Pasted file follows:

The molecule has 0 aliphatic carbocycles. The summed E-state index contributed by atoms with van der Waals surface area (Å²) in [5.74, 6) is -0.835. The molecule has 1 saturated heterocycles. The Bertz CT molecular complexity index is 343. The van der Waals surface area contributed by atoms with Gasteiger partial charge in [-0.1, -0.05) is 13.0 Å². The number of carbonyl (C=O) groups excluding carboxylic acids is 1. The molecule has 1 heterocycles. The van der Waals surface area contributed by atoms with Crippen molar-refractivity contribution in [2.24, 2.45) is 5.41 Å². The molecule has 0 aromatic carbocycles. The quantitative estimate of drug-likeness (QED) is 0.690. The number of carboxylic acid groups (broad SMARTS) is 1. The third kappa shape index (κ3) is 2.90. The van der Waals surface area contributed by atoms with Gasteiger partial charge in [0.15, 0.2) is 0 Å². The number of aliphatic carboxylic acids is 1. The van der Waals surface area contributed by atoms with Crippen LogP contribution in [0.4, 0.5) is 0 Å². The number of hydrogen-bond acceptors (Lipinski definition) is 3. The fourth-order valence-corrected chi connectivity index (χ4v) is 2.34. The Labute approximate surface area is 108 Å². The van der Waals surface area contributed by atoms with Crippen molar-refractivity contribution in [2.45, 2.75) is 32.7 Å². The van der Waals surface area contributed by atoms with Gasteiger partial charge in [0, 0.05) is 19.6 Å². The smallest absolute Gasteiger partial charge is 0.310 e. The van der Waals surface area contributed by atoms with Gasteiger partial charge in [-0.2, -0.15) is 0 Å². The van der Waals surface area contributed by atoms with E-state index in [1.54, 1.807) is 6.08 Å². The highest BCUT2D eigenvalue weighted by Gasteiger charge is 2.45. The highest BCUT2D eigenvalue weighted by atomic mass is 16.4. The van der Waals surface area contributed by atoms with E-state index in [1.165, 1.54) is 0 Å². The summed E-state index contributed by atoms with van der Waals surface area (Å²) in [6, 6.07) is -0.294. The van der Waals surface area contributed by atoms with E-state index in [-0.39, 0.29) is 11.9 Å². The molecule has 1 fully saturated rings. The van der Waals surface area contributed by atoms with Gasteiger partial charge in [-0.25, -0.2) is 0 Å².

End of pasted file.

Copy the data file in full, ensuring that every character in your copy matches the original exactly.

The molecule has 0 aliphatic carbocycles. The summed E-state index contributed by atoms with van der Waals surface area (Å²) in [5.74, 6) is -0.835. The molecule has 1 saturated heterocycles. The Bertz CT molecular complexity index is 343. The van der Waals surface area contributed by atoms with Gasteiger partial charge in [-0.1, -0.05) is 13.0 Å². The number of carbonyl (C=O) groups excluding carboxylic acids is 1. The molecule has 1 heterocycles. The van der Waals surface area contributed by atoms with Crippen molar-refractivity contribution in [2.24, 2.45) is 5.41 Å². The molecule has 0 aromatic carbocycles. The quantitative estimate of drug-likeness (QED) is 0.690. The number of carboxylic acid groups (broad SMARTS) is 1. The third kappa shape index (κ3) is 2.90. The van der Waals surface area contributed by atoms with Gasteiger partial charge in [0.15, 0.2) is 0 Å². The number of aliphatic carboxylic acids is 1. The van der Waals surface area contributed by atoms with Crippen LogP contribution in [0.4, 0.5) is 0 Å². The number of hydrogen-bond acceptors (Lipinski definition) is 3. The fourth-order valence-corrected chi connectivity index (χ4v) is 2.34. The Labute approximate surface area is 108 Å². The van der Waals surface area contributed by atoms with Crippen molar-refractivity contribution in [2.45, 2.75) is 32.7 Å². The van der Waals surface area contributed by atoms with Gasteiger partial charge in [0, 0.05) is 19.6 Å². The smallest absolute Gasteiger partial charge is 0.310 e. The van der Waals surface area contributed by atoms with Gasteiger partial charge in [-0.2, -0.15) is 0 Å². The van der Waals surface area contributed by atoms with E-state index in [1.54, 1.807) is 6.08 Å². The highest BCUT2D eigenvalue weighted by Gasteiger charge is 2.45. The highest BCUT2D eigenvalue weighted by atomic mass is 16.4. The van der Waals surface area contributed by atoms with E-state index in [1.165, 1.54) is 0 Å². The summed E-state index contributed by atoms with van der Waals surface area (Å²) in [6, 6.07) is -0.294. The van der Waals surface area contributed by atoms with E-state index in [-0.39, 0.29) is 11.9 Å². The molecule has 1 fully saturated rings. The van der Waals surface area contributed by atoms with Gasteiger partial charge in [-0.25, -0.2) is 0 Å².